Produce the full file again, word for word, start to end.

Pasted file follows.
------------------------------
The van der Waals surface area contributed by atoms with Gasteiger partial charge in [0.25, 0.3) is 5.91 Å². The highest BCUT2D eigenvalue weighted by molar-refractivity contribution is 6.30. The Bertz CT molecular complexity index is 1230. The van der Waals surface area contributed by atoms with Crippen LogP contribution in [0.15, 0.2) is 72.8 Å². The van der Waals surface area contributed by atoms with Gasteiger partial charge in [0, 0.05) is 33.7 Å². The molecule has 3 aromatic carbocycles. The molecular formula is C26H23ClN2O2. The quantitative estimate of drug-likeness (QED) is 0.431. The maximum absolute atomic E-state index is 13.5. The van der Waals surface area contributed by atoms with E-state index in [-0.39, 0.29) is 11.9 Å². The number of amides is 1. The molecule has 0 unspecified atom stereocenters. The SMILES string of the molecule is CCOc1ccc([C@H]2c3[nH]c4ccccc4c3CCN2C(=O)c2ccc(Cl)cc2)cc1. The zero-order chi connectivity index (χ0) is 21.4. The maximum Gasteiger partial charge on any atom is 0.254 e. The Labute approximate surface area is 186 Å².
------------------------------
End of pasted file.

The van der Waals surface area contributed by atoms with Gasteiger partial charge in [0.25, 0.3) is 5.91 Å². The highest BCUT2D eigenvalue weighted by molar-refractivity contribution is 6.30. The Bertz CT molecular complexity index is 1230. The van der Waals surface area contributed by atoms with Crippen LogP contribution in [0.15, 0.2) is 72.8 Å². The van der Waals surface area contributed by atoms with Gasteiger partial charge in [0, 0.05) is 33.7 Å². The molecule has 3 aromatic carbocycles. The molecular formula is C26H23ClN2O2. The quantitative estimate of drug-likeness (QED) is 0.431. The maximum absolute atomic E-state index is 13.5. The van der Waals surface area contributed by atoms with E-state index in [-0.39, 0.29) is 11.9 Å². The number of amides is 1. The molecule has 0 unspecified atom stereocenters. The SMILES string of the molecule is CCOc1ccc([C@H]2c3[nH]c4ccccc4c3CCN2C(=O)c2ccc(Cl)cc2)cc1. The zero-order chi connectivity index (χ0) is 21.4. The maximum Gasteiger partial charge on any atom is 0.254 e. The Labute approximate surface area is 186 Å².